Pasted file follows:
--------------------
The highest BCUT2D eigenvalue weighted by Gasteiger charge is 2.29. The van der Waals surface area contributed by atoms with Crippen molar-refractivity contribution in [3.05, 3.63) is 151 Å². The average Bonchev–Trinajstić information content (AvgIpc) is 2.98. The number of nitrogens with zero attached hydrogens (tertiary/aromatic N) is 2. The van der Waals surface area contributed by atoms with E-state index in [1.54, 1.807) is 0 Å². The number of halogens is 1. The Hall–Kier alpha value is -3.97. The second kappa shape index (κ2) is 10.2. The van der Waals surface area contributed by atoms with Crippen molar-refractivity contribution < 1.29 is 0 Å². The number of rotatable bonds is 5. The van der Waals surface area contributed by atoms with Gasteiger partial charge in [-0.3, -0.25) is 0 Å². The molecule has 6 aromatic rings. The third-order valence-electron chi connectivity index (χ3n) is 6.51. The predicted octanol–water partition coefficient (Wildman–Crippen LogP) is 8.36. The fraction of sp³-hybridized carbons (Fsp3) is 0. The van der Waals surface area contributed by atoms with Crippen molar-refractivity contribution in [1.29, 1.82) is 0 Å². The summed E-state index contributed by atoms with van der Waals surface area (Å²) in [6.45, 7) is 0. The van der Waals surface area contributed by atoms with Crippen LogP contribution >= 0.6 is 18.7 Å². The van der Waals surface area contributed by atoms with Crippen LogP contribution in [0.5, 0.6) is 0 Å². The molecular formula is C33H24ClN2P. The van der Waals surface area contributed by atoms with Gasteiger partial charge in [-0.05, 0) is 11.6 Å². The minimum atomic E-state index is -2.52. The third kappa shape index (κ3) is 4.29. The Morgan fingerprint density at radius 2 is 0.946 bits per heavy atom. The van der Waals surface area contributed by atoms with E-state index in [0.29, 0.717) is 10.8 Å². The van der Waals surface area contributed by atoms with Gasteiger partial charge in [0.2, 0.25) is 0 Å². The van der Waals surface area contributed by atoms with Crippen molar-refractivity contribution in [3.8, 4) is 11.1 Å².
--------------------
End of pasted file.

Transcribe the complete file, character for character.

The highest BCUT2D eigenvalue weighted by Gasteiger charge is 2.29. The van der Waals surface area contributed by atoms with Crippen molar-refractivity contribution in [3.05, 3.63) is 151 Å². The average Bonchev–Trinajstić information content (AvgIpc) is 2.98. The number of nitrogens with zero attached hydrogens (tertiary/aromatic N) is 2. The van der Waals surface area contributed by atoms with E-state index in [1.54, 1.807) is 0 Å². The number of halogens is 1. The Hall–Kier alpha value is -3.97. The second kappa shape index (κ2) is 10.2. The van der Waals surface area contributed by atoms with Crippen molar-refractivity contribution < 1.29 is 0 Å². The number of rotatable bonds is 5. The van der Waals surface area contributed by atoms with Gasteiger partial charge in [-0.3, -0.25) is 0 Å². The molecule has 6 aromatic rings. The third-order valence-electron chi connectivity index (χ3n) is 6.51. The predicted octanol–water partition coefficient (Wildman–Crippen LogP) is 8.36. The fraction of sp³-hybridized carbons (Fsp3) is 0. The van der Waals surface area contributed by atoms with Crippen molar-refractivity contribution in [1.29, 1.82) is 0 Å². The summed E-state index contributed by atoms with van der Waals surface area (Å²) in [6.45, 7) is 0. The van der Waals surface area contributed by atoms with Crippen LogP contribution >= 0.6 is 18.7 Å². The van der Waals surface area contributed by atoms with Crippen LogP contribution in [0.5, 0.6) is 0 Å². The molecular formula is C33H24ClN2P. The van der Waals surface area contributed by atoms with Gasteiger partial charge in [-0.05, 0) is 11.6 Å². The minimum atomic E-state index is -2.52. The third kappa shape index (κ3) is 4.29. The Morgan fingerprint density at radius 2 is 0.946 bits per heavy atom. The van der Waals surface area contributed by atoms with E-state index in [0.29, 0.717) is 10.8 Å². The van der Waals surface area contributed by atoms with Gasteiger partial charge in [0.2, 0.25) is 0 Å². The van der Waals surface area contributed by atoms with Crippen molar-refractivity contribution in [3.8, 4) is 11.1 Å².